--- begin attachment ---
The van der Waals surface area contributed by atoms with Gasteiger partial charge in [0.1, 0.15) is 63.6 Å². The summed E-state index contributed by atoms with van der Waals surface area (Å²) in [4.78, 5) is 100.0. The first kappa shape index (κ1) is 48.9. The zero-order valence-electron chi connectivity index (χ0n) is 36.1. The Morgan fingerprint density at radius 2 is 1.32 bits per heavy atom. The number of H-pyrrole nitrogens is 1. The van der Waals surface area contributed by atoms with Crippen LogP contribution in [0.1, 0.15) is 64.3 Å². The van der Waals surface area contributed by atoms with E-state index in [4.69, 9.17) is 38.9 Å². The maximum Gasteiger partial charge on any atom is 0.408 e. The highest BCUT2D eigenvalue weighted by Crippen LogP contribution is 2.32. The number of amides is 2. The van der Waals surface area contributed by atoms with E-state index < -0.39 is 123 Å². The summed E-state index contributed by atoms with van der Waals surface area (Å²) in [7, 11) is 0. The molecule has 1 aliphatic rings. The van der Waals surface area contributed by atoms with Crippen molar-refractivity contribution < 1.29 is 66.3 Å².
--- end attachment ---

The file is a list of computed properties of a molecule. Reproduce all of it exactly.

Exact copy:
The van der Waals surface area contributed by atoms with Gasteiger partial charge in [0.1, 0.15) is 63.6 Å². The summed E-state index contributed by atoms with van der Waals surface area (Å²) in [4.78, 5) is 100.0. The first kappa shape index (κ1) is 48.9. The zero-order valence-electron chi connectivity index (χ0n) is 36.1. The Morgan fingerprint density at radius 2 is 1.32 bits per heavy atom. The number of H-pyrrole nitrogens is 1. The van der Waals surface area contributed by atoms with Crippen LogP contribution in [0.1, 0.15) is 64.3 Å². The van der Waals surface area contributed by atoms with E-state index in [4.69, 9.17) is 38.9 Å². The maximum Gasteiger partial charge on any atom is 0.408 e. The highest BCUT2D eigenvalue weighted by Crippen LogP contribution is 2.32. The number of amides is 2. The van der Waals surface area contributed by atoms with E-state index < -0.39 is 123 Å². The summed E-state index contributed by atoms with van der Waals surface area (Å²) in [7, 11) is 0. The molecule has 1 aliphatic rings. The van der Waals surface area contributed by atoms with Crippen molar-refractivity contribution < 1.29 is 66.3 Å².